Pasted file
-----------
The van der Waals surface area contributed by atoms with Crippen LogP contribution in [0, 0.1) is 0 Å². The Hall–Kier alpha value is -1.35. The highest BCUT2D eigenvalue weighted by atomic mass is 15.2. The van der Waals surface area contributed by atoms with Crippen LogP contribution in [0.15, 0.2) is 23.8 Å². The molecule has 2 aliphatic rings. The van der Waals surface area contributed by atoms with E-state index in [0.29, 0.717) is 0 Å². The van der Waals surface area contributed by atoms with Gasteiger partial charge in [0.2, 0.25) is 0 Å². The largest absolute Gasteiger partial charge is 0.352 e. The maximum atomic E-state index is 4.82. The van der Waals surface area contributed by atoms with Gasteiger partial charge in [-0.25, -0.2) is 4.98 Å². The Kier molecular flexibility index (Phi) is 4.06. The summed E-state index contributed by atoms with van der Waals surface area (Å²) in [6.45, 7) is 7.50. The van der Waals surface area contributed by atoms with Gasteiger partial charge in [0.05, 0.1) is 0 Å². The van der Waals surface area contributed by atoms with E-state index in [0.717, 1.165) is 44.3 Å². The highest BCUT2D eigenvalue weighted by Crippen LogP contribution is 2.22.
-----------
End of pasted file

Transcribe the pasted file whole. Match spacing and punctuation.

The van der Waals surface area contributed by atoms with Crippen LogP contribution in [0, 0.1) is 0 Å². The Hall–Kier alpha value is -1.35. The highest BCUT2D eigenvalue weighted by atomic mass is 15.2. The van der Waals surface area contributed by atoms with Crippen LogP contribution in [0.15, 0.2) is 23.8 Å². The molecule has 2 aliphatic rings. The van der Waals surface area contributed by atoms with E-state index in [0.29, 0.717) is 0 Å². The van der Waals surface area contributed by atoms with Gasteiger partial charge in [0.2, 0.25) is 0 Å². The largest absolute Gasteiger partial charge is 0.352 e. The maximum atomic E-state index is 4.82. The van der Waals surface area contributed by atoms with Gasteiger partial charge in [-0.25, -0.2) is 4.98 Å². The Kier molecular flexibility index (Phi) is 4.06. The summed E-state index contributed by atoms with van der Waals surface area (Å²) in [6.45, 7) is 7.50. The van der Waals surface area contributed by atoms with Gasteiger partial charge in [0.05, 0.1) is 0 Å². The van der Waals surface area contributed by atoms with E-state index in [0.717, 1.165) is 44.3 Å². The highest BCUT2D eigenvalue weighted by Crippen LogP contribution is 2.22.